Genyo Takeda, one of the most veteran designers of Nintendo, announced its withdrawal from the company at the last meeting of investors.
Takeda is retiring at age 68 after 45 working at Nintendo. Following the death of Satoru Iwata, Takeda took the post of representative co-director and fellow technology; When his retirement becomes effective in June, Ko Shioto, the current leader of the Department of Nintendo hardware, will become (if nobody objects at the annual meeting of investors, which will take place June 29) director of the company and the division of technological development.
After completing University studies in Honshū, Takeda was hired by Nintendo in 1972. After a year working in the second division for research and development of the company, Takeda was promoted to director of R & D3, responsible for the recreation of Nintendo hardware, and later of Famicom and NES. Despite being focused on hardware design, Takeda also directed a game in that era, such as punch-out! or StarTropics.
In the 90s, Takeda designed the analog stick on the remote control for Nintendo 64 and worked on the development of GameCube online functions. At the time of Wii, Takeda oversaw and coordinated the development of the console, which dropped the technological race to come up with something completely different: a machine limited but targeted to all publics, not just the hardcore player.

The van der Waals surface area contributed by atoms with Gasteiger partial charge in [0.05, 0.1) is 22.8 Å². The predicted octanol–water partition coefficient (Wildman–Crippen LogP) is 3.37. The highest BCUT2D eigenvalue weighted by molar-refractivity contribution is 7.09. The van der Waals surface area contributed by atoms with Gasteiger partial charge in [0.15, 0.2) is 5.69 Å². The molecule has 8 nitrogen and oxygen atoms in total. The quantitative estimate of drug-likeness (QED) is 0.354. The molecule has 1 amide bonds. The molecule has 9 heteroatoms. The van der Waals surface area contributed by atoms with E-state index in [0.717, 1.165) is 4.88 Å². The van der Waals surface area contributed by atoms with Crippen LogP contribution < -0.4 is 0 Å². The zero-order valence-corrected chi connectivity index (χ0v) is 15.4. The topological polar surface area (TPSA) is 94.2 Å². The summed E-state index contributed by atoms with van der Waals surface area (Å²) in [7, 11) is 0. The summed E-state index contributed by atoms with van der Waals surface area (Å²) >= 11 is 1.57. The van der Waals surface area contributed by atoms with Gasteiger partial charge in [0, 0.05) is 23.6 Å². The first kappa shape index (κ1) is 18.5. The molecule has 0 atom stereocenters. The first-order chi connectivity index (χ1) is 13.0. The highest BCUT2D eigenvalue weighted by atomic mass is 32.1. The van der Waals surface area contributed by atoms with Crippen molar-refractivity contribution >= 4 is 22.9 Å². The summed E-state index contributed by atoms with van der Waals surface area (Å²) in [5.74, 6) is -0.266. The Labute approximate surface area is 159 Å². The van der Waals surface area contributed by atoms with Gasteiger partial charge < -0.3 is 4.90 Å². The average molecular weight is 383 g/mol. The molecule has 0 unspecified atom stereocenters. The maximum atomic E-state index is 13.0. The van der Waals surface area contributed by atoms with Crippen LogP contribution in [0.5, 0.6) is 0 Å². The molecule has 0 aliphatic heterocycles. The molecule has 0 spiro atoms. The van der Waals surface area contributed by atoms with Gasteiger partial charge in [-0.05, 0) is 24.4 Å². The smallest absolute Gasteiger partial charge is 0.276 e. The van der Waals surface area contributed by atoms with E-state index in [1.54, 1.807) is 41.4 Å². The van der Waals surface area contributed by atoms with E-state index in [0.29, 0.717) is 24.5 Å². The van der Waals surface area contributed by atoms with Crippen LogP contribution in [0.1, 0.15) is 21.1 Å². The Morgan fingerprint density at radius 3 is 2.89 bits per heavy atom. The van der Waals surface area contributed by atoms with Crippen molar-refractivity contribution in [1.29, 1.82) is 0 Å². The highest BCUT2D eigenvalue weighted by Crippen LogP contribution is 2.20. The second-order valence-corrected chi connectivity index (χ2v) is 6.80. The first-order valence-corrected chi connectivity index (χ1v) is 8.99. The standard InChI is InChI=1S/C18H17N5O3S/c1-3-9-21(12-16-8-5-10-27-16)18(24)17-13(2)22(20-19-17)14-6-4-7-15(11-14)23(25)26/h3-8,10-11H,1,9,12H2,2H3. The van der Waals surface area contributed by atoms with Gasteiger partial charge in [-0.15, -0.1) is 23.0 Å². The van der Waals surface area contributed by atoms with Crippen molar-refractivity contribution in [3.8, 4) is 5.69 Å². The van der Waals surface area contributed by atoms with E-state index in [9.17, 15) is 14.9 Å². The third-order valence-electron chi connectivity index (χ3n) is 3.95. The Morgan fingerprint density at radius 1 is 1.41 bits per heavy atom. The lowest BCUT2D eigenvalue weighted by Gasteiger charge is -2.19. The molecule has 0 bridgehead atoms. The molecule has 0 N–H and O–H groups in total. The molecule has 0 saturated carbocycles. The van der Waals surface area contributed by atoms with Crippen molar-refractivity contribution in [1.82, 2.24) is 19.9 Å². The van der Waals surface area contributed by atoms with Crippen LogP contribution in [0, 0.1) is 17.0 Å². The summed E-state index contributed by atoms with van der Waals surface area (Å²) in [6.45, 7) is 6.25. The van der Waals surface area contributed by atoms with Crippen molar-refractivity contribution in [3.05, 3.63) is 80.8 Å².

It may seem paradoxical, but had followed the existing “road maps”, we would have tried to create a “faster and more striking” console. In other words, we have concentrated on improving the speed that would generate even more spectacular graphics. However, we did the following question: “what impact would this approach in the game of our customers experience?”. During the process of development, after comparing the efforts and costs required to create a console with these characteristics with new experiences that our customers could enjoy, we realized that not worth at all.
Since then, Nintendo has focused on providing something different instead of something more powerful, a philosophy that has remained with Wii U (whose development also led Takeda) and the recent Switch, with uneven results. The way they consider the hardware has marked the direction of Nintendo years: comparing very powerful consoles with the Supercars, Takeda argues that they are objects created for a public concrete and more or less reduced; normal cars are less exciting, but also sell more.
It is the protagonist, also of the prettiest picture of history, which is this: